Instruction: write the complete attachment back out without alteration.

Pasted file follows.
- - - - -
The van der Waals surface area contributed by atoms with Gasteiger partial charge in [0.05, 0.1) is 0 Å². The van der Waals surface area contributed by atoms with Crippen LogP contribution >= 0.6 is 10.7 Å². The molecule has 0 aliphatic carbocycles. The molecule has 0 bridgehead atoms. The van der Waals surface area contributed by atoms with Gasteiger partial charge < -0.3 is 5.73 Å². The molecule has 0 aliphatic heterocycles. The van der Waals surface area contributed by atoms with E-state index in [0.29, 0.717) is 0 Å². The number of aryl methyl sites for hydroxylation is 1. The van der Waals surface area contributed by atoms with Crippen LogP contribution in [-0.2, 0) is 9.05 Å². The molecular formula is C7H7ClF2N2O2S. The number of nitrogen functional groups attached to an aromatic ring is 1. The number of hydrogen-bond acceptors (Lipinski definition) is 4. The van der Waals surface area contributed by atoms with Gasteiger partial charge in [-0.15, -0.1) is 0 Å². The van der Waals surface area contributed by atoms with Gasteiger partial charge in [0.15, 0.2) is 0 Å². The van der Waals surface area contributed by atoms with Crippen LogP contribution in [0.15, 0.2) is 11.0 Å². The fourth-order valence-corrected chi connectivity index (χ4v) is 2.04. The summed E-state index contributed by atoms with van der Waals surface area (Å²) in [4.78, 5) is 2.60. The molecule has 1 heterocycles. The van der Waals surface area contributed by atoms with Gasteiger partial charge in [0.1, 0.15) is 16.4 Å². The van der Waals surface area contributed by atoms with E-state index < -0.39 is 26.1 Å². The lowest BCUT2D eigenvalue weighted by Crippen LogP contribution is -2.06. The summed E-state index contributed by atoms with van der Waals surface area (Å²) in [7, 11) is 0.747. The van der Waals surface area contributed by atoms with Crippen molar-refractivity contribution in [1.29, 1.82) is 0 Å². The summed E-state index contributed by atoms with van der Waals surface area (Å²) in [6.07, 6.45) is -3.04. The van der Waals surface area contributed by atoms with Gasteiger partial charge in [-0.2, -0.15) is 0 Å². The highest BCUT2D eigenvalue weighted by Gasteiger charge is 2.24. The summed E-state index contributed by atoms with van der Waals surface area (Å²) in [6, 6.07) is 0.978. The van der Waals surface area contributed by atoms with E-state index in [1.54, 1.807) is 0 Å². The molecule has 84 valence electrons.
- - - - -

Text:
The van der Waals surface area contributed by atoms with Gasteiger partial charge in [0.05, 0.1) is 0 Å². The van der Waals surface area contributed by atoms with Crippen LogP contribution >= 0.6 is 10.7 Å². The molecule has 0 aliphatic carbocycles. The molecule has 0 bridgehead atoms. The van der Waals surface area contributed by atoms with Gasteiger partial charge < -0.3 is 5.73 Å². The molecule has 0 aliphatic heterocycles. The van der Waals surface area contributed by atoms with E-state index in [0.29, 0.717) is 0 Å². The number of aryl methyl sites for hydroxylation is 1. The van der Waals surface area contributed by atoms with Crippen LogP contribution in [-0.2, 0) is 9.05 Å². The molecular formula is C7H7ClF2N2O2S. The number of nitrogen functional groups attached to an aromatic ring is 1. The number of hydrogen-bond acceptors (Lipinski definition) is 4. The van der Waals surface area contributed by atoms with Gasteiger partial charge in [-0.15, -0.1) is 0 Å². The van der Waals surface area contributed by atoms with Gasteiger partial charge in [0.15, 0.2) is 0 Å². The van der Waals surface area contributed by atoms with Crippen LogP contribution in [0.15, 0.2) is 11.0 Å². The fourth-order valence-corrected chi connectivity index (χ4v) is 2.04. The summed E-state index contributed by atoms with van der Waals surface area (Å²) in [4.78, 5) is 2.60. The molecule has 1 heterocycles. The van der Waals surface area contributed by atoms with Gasteiger partial charge in [0.1, 0.15) is 16.4 Å². The van der Waals surface area contributed by atoms with E-state index < -0.39 is 26.1 Å². The lowest BCUT2D eigenvalue weighted by Crippen LogP contribution is -2.06. The summed E-state index contributed by atoms with van der Waals surface area (Å²) in [7, 11) is 0.747. The van der Waals surface area contributed by atoms with Crippen molar-refractivity contribution in [1.29, 1.82) is 0 Å². The summed E-state index contributed by atoms with van der Waals surface area (Å²) in [6.07, 6.45) is -3.04. The van der Waals surface area contributed by atoms with Gasteiger partial charge in [-0.2, -0.15) is 0 Å². The highest BCUT2D eigenvalue weighted by Gasteiger charge is 2.24. The summed E-state index contributed by atoms with van der Waals surface area (Å²) in [6, 6.07) is 0.978. The van der Waals surface area contributed by atoms with E-state index in [1.54, 1.807) is 0 Å². The molecule has 84 valence electrons.